By Doug Ottewill, Editor-in-Chief, Mile High Sports Magazine
There are thousands of players who learned from the legendary coach. There’s the trophy case at Boulder’s Fairview High School. His coaching tree has roots in Pueblo but has slowly branched out to every corner of the state; its tallest limbs can be found in the National Football League. His name is synonymous with football in Colorado, but it is well known in places like Bergamo, Italy, Paris, Berlin and even Taipei.
Pagano’s love of sports began as a young boy in Pueblo, where he excelled at both baseball and football. It was likely at Pueblo Central High School, however, where his football career began to blossom.
Pagano starred under fabled coach Sollie Raso. Not only did he grow into one of the state’s best linebackers and offensive guards, positions he’d go on to play at the University of Denver, he became a student of the game, an understudy that would one day become a godfather of coaching in Colorado.
After graduating from DU in 1959, Pagano had a tryout with the very first Denver Broncos team as a kicker, no less. As he told the Denver Post’s Irv Moss, “I didn’t get to wear the striped socks,” but getting cut from the Broncos only expedited his coaching career.
With the guidance of Raso, he soon became a teacher of the game. He cut his teeth as an assistant at Adams State College and Boulder High School. In 1969 he took the head coaching job just down the road at Fairview High School.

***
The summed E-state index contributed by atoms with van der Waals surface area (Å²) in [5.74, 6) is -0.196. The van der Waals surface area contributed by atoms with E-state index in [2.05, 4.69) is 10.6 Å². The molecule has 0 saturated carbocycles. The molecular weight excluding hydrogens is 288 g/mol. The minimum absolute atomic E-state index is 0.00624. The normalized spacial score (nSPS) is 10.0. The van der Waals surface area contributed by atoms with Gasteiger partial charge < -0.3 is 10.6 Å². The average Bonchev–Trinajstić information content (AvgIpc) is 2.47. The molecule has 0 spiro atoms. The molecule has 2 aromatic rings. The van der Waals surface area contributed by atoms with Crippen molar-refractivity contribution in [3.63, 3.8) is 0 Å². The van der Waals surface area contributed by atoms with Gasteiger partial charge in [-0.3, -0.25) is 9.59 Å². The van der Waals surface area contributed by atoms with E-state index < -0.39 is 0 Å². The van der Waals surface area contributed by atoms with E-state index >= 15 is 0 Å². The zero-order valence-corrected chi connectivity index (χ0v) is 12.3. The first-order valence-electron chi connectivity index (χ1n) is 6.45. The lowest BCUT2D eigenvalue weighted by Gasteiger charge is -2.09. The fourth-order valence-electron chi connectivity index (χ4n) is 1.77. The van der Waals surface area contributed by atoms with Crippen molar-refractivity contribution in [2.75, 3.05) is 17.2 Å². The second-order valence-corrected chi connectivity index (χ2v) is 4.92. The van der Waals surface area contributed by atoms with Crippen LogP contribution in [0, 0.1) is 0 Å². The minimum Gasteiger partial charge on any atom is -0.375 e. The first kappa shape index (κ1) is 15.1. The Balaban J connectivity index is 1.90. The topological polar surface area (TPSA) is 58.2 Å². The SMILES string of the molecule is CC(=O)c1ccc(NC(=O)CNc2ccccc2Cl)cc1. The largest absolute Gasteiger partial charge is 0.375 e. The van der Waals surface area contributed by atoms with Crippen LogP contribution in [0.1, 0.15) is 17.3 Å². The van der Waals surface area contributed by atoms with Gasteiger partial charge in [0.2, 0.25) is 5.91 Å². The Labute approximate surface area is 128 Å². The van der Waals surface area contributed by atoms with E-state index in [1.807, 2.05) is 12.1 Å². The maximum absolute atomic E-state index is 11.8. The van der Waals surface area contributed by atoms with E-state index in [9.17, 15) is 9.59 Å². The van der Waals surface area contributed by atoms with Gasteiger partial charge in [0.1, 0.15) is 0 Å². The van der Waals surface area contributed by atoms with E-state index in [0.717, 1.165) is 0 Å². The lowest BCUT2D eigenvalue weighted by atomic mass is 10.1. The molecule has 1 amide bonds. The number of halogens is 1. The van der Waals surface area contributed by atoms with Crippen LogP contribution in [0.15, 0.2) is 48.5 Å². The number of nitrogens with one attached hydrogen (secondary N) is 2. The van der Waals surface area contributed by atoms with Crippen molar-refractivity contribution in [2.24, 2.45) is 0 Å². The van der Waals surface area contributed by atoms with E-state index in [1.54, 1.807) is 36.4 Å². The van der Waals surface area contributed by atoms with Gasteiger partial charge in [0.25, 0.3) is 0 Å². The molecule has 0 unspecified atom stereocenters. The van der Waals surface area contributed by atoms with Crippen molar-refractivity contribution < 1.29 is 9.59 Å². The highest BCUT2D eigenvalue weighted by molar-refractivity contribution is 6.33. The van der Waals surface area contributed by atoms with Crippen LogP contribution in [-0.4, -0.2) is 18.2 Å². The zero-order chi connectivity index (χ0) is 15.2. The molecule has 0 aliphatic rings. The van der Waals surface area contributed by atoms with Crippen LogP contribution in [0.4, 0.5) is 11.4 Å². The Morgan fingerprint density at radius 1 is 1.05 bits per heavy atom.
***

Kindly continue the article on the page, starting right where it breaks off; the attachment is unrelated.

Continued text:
At Fairview, Pagano built one of the best football programs in state history. In less than a decade he won the first of three state titles (1978, ’79 and ’87). His team was a perennial powerhouse, perhaps the only program that stood toe-to-toe with mighty Cherry Creek on an annual basis. Pagano finished his 26-year high school coaching career with a 164-58-4 record.
While his accolades were many, it was more than trophies and enshrinements that measured the career of Pagano. From 1975 to 2012, he oversaw the highly-regarded Mile High Football Camp, an institution that instructed countless local players. For Pagano, the likes of Peyton Manning and Vinny Testaverde served as camp coaches.
After his coaching career in Colorado, Pagano packed up the game and took it to Europe. His first team in Bergamo, Italy, went 14-1 and was runner-up in the 1994 Italian Super Bowl. His last team went 16-0 and won the Eurobowl championship. After stints in Italy, Germany, France and Taipei, he finally retired in 2002.
Pagano’s sons, Chuck and John, not only went on to play in college, but clearly caught the coaching bug from their father. Both ascended to the NFL, where John currently serves as the defensive coordinator of the Oakland Raiders; Chuck was head coach of the Indianapolis Colts 2012-2017.
Indeed, Sam Paganoís induction into the Colorado Sports Hall of Fame is fitting. But his accomplishments, the many marks he’s left on the game and his state, live far outside the walls of any Hall.
His name is synonymous with football in Colorado, but it ís well known in places like Bergamo, Italy, Paris, Berlin and even Taipei.